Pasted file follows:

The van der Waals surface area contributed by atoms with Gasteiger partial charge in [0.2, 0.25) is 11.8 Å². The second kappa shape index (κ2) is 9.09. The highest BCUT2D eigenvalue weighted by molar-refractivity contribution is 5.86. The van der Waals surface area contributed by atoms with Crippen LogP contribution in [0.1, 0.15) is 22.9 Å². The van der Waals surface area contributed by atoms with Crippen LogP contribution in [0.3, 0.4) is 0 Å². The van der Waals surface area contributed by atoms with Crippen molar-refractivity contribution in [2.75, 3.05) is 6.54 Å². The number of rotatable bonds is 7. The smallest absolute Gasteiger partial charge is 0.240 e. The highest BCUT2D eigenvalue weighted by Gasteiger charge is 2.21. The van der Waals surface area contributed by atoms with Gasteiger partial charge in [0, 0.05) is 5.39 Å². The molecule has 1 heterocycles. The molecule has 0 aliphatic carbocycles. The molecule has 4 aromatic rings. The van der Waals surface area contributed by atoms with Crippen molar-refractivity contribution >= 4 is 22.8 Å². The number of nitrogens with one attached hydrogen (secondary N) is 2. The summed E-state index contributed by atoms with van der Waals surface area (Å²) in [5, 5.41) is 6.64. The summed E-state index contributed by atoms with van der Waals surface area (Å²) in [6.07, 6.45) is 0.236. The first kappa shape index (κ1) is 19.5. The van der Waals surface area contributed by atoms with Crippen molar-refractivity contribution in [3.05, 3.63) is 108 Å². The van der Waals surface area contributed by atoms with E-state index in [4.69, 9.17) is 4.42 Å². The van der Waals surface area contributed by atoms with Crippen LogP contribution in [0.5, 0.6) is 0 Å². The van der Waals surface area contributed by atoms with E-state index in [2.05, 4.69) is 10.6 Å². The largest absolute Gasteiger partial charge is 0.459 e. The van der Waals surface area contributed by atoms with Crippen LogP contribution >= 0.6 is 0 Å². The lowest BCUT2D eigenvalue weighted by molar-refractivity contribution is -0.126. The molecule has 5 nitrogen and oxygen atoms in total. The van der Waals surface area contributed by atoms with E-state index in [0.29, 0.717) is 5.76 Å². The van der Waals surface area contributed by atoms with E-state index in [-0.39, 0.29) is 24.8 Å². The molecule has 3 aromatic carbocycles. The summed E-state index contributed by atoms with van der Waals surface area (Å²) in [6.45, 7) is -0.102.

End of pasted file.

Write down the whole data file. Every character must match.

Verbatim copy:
The van der Waals surface area contributed by atoms with Gasteiger partial charge in [0.2, 0.25) is 11.8 Å². The second kappa shape index (κ2) is 9.09. The highest BCUT2D eigenvalue weighted by molar-refractivity contribution is 5.86. The van der Waals surface area contributed by atoms with Crippen LogP contribution in [0.1, 0.15) is 22.9 Å². The van der Waals surface area contributed by atoms with Crippen LogP contribution in [0.3, 0.4) is 0 Å². The van der Waals surface area contributed by atoms with Crippen molar-refractivity contribution in [2.75, 3.05) is 6.54 Å². The number of rotatable bonds is 7. The smallest absolute Gasteiger partial charge is 0.240 e. The highest BCUT2D eigenvalue weighted by Gasteiger charge is 2.21. The van der Waals surface area contributed by atoms with Gasteiger partial charge in [0, 0.05) is 5.39 Å². The molecule has 1 heterocycles. The molecule has 0 aliphatic carbocycles. The molecule has 4 aromatic rings. The van der Waals surface area contributed by atoms with Crippen molar-refractivity contribution >= 4 is 22.8 Å². The number of nitrogens with one attached hydrogen (secondary N) is 2. The summed E-state index contributed by atoms with van der Waals surface area (Å²) in [5, 5.41) is 6.64. The summed E-state index contributed by atoms with van der Waals surface area (Å²) in [6.07, 6.45) is 0.236. The first kappa shape index (κ1) is 19.5. The van der Waals surface area contributed by atoms with Crippen molar-refractivity contribution in [3.05, 3.63) is 108 Å². The van der Waals surface area contributed by atoms with E-state index in [4.69, 9.17) is 4.42 Å². The van der Waals surface area contributed by atoms with Crippen LogP contribution in [0.5, 0.6) is 0 Å². The van der Waals surface area contributed by atoms with E-state index in [2.05, 4.69) is 10.6 Å². The largest absolute Gasteiger partial charge is 0.459 e. The van der Waals surface area contributed by atoms with Crippen LogP contribution >= 0.6 is 0 Å². The lowest BCUT2D eigenvalue weighted by molar-refractivity contribution is -0.126. The molecule has 5 nitrogen and oxygen atoms in total. The van der Waals surface area contributed by atoms with E-state index in [0.29, 0.717) is 5.76 Å². The van der Waals surface area contributed by atoms with E-state index in [-0.39, 0.29) is 24.8 Å². The molecule has 3 aromatic carbocycles. The summed E-state index contributed by atoms with van der Waals surface area (Å²) in [6.45, 7) is -0.102.